Religious tolerance within democracy | Daily News
International Day of Democracy falls today

Religious tolerance within democracy

Buddhist monks
Buddhist monks

Democracy is practised in many countries across the world. Its unique feature is the right of the people to elect their government. Benito Juarez, the late President of Mexico opined, “Democracy is the destiny of humanity, and freedom its indestructible arm.”

I am not a student of political science, but I do understand that the freedom and right to worship in one’s selected faith is one of the fundamental rights of any democracy. The pursuit of spirituality are manifested in many forms across all religions globally, some project their faith moderately and some provoke others extremely. The latter has become a cause of concern.

Within all democracies we find some societies divided and even dominated by religion. When we look at world history religion has sadly been a cause for wars and militarized crusades. Religion is opportunistically used as a tool to divide people by politicians globally. People divided by religion, subsequently become divided on lines of ethnicity and language. For decades we have seen armed conflicts with terrible ripple effects across the globe, based on this diabolic division. On the contrary, all religions propagate peace, forgiveness, tolerance and brotherhood. Over the centuries the clarion call for inner peace, self-realization and spiritual liberation have perhaps been muffled by man’s selfish lifestyle and a plethora of unending material needs, which cannot satisfy the human abyss of desire.

A Hindu ritual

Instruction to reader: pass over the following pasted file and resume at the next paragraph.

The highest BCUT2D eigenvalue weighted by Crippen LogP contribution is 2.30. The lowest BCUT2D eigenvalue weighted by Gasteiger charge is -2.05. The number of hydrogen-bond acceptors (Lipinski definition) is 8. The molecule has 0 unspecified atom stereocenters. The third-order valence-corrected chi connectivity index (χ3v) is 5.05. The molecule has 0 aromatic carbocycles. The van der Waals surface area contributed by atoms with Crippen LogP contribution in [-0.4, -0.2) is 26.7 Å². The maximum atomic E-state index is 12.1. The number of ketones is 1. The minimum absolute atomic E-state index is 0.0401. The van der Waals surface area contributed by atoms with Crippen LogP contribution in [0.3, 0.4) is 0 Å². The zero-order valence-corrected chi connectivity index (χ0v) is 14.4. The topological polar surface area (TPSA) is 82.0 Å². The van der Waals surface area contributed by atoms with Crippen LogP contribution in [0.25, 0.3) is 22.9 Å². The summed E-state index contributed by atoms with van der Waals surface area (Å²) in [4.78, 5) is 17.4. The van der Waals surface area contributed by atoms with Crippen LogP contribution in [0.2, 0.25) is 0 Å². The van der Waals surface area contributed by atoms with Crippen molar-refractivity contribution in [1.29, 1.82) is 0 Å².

On September 11, 1893, the spiritual leader and ardent believer in the ancient Vedic scrolls Swami Vivekananda made an inspiring and challenging speech. He delivered his powerful words at the World Parliament of Religions in Chicago, USA. Swami Vivekananda was born as Narendra Nath Datta. He became one of India’s foremost religious philosophers. Internationally known for his humanistic approach to the Vedas, the sacred texts of Hinduism, Vivekananda provided a window to the Western nations to access the religion. He was a proponent of the Vedanta philosophy in the United States and England. Today, at a time when polarization and fundamentalism has gripped most of the world, Swami Vivekananda’s approach to Hinduism offers solace and liberty. By preaching universal tolerance, Vivekananda propagated Hinduism as a safe space that warmly accepts all religions and all nations of the earth.

I have taken part of this amazing speech, which we should all reflect upon on this International Day of Democracy. The wise sage said, “Sisters and brothers of America, It fills my heart with joy unspeakable to rise in response to the cordial welcome which you have given us. I thank you in the name of the most ancient order of monks in the world; I thank you in the name of the mother of religions, and I thank you in the name of millions and millions of Hindu people of all classes and sects. My thanks, also, to some of the speakers on this platform who, referring to the delegates from the Orient, have told you that these men from far-off nations may well claim the honour of bearing to different lands the idea of tolerance.”